While you're reading this, students at Glenview Elementary School in Oakland are fanning out through the Glenview neighborhood and knocking on doors.
The kids are vowing to read 30 minutes a day, over and above their regular homework, for the next two weeks and asking the neighbors to sponsor them by donating to the Glenview PTA.
And the money is badly needed. There once was a time, back in the 1950s, when California's schools were the envy of the nation.
Then came Prop. 13, and people started thinking, "Who cares? They're not my kids." State and municipal governments slashed funding for public schools, and the voters routinely turned down tax hikes for education.
Today, California students score 47th in the nation in both math and reading. And it's even scarier in other subjects.
So each school is left to scramble for itself to make up the gap. At Glenview, the money raised by this annual fund-raiser – dubbed the Read-A-Thon – will be used to fund science, technology, music, drama and arts programs.
When I was these kids' age, such programs were deemed essential. But they wouldn't exist at Glenview nowadays without the Read-A-Thon.
I really admire the parents in the Glenview PTA who put so much effort into this fund-raiser every year, but I can't help asking: Why should they have to? Why are these enrichment programs not a matter of right for every kid, without their having to go out and beg for them?
And what about schools that are poorer than Glenview, where the parents are already working two jobs and don't have the time to raise money for their PTA?
But for now it is what it is, and the parents at Glenview should be commended for making the best of a bad situation.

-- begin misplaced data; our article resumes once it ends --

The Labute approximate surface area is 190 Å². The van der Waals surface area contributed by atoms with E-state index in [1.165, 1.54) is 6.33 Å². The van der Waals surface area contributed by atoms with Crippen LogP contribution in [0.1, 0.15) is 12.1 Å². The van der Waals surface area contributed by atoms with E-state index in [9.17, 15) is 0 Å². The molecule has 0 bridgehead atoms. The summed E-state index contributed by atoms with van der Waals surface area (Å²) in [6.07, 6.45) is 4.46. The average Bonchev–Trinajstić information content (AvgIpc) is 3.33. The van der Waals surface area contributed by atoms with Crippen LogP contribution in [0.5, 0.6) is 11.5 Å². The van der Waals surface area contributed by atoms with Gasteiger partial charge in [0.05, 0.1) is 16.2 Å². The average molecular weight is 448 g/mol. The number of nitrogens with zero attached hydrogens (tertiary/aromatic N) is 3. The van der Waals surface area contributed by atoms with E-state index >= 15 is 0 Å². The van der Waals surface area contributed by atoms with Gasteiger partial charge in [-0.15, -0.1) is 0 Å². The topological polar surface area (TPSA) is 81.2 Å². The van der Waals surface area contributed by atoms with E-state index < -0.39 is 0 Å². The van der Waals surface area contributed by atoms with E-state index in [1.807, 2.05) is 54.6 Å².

They spare no pains to make the fund-raising fun and safe for the kids, who are only allowed to knock on doors of people they know personally. And they must be accompanied by an adult they know personally.
At the end of the two weeks, on March 6, they'll be rewarded by a all-day party at school, when they will be allowed to do nothing but read, read, read for pleasure to their little hearts' content.
As added incentive, principal Chelsea Toller has promised to let them watch while she kisses a snake – Eeee-uwww! – if they raise $65,000.
And teacher John Miller has promised his third-graders that if 100 percent of them log a half-hour of reading every night, he'll let them watch while he gets his head shaved.
If you'd like to support the Read-A-Thon, you can do it online at glenviewelementary.org or by sending a check made out to "Glenview PTA" to Glenview Elementary School, 4215 La Cresta Ave., Oakland CA 94602.
Some Oakland firefighters, student athletes from Cal, and local writers (including me) will be on hand to read to the kids; and we get to choose what we read.
I'm going to reprise my triumph from 2014, when I read a book by children's author/illustrator David Macauley, whose specialty is explaining the way things work. Some of his best-known works are "Castle," "Cathedral," "Pyramid" and "Ship."
So last year I announced that I was going to read them his latest book: "Toilet."
The kids went wild.